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Boccaccio's Pisan Allegory of "Death" in Petrarch's Triumphus Mortis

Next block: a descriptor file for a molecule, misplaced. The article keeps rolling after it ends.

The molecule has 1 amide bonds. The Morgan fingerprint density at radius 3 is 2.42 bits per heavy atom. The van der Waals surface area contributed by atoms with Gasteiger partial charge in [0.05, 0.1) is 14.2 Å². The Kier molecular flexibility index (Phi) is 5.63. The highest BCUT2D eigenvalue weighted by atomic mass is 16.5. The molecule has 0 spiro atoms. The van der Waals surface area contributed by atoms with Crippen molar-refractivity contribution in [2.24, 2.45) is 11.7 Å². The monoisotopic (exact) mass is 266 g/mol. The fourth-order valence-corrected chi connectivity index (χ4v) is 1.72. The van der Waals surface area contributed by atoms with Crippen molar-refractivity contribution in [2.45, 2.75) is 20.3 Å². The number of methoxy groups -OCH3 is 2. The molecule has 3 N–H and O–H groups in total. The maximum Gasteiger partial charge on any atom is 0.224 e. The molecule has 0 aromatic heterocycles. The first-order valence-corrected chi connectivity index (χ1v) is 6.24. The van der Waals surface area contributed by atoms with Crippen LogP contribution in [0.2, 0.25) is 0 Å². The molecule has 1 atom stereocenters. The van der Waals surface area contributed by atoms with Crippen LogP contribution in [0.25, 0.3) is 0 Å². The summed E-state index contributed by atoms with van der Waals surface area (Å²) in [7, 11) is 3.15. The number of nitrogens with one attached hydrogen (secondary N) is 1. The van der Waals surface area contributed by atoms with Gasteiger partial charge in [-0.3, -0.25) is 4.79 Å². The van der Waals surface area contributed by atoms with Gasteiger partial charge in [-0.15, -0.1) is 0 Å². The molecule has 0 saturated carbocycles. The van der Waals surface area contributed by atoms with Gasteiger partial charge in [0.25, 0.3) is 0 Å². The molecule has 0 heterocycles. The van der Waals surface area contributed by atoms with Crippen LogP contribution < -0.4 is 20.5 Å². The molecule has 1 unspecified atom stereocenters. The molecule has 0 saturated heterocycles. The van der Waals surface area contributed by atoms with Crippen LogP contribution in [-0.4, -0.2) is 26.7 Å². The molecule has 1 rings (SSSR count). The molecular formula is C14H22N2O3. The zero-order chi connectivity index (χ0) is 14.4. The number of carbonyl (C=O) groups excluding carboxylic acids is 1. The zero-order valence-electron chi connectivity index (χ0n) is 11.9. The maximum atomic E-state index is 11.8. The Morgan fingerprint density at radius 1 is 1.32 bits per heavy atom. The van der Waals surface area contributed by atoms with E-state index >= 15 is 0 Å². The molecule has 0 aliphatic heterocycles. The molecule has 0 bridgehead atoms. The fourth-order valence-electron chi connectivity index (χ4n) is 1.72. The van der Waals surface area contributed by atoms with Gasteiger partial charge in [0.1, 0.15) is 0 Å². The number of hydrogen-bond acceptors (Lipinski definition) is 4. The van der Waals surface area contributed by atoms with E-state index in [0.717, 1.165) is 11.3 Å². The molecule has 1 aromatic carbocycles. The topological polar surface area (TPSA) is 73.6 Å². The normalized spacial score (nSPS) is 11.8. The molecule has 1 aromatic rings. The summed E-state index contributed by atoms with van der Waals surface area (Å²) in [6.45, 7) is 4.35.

From the thirteenth to the fifteenth centuries, viral contagions, such as the Black Death of 1348, disrupted many social, political, and economic parts of life, situating the idea and the reality of Death in mass numbers at the forefront of late medieval and early Renaissance minds. Responding to the anxieties experienced by the thousands, literary and visual texts from this period emphasized the personification of Death as an imposing figure and common threat. This paper traces the visual evolution of the figure of Death which, I argue, developed according to intertextual and intervisual dialogues among Francesco Petrarca’s Triumphus Mortis, Giovanni Boccaccio’s L’Amorosa visione, and the fresco known as the Triumph of Death by Buonamico Buffalmacco in the Pisa Camposanto. While early visual portrayals of Petrarch’s Triumphus Mortis attest to the renewed interest in the “Triumph of Death” in the decades immediately following the 1358 plague, most artists depict a chariot atop which Death rides during a “triumphal” procession, painted elements that are not explicitly recounted in Petrarch’s text.  I investigate the reasons for this cross-contamination between word and image around the “Triumph of Death,” demonstrating further how Boccaccio’s engagement with funerary rituals informed his Amorosa visione, as well as his viewing of the Pisa Camposanto. The fusion of live-action pageantry with the visual “Triumph of Death” provided Petrarch with an intermedial model for his Triumphus Mortis, to which later artists turned for inspiration in depicting figures within and beyond the poet’s Trionfi. Such intermedial dialogues across art and poetry resonated with audiences striving to overcome the indiscriminate nature of Death and the fear of disease during a most unsettling historical moment.

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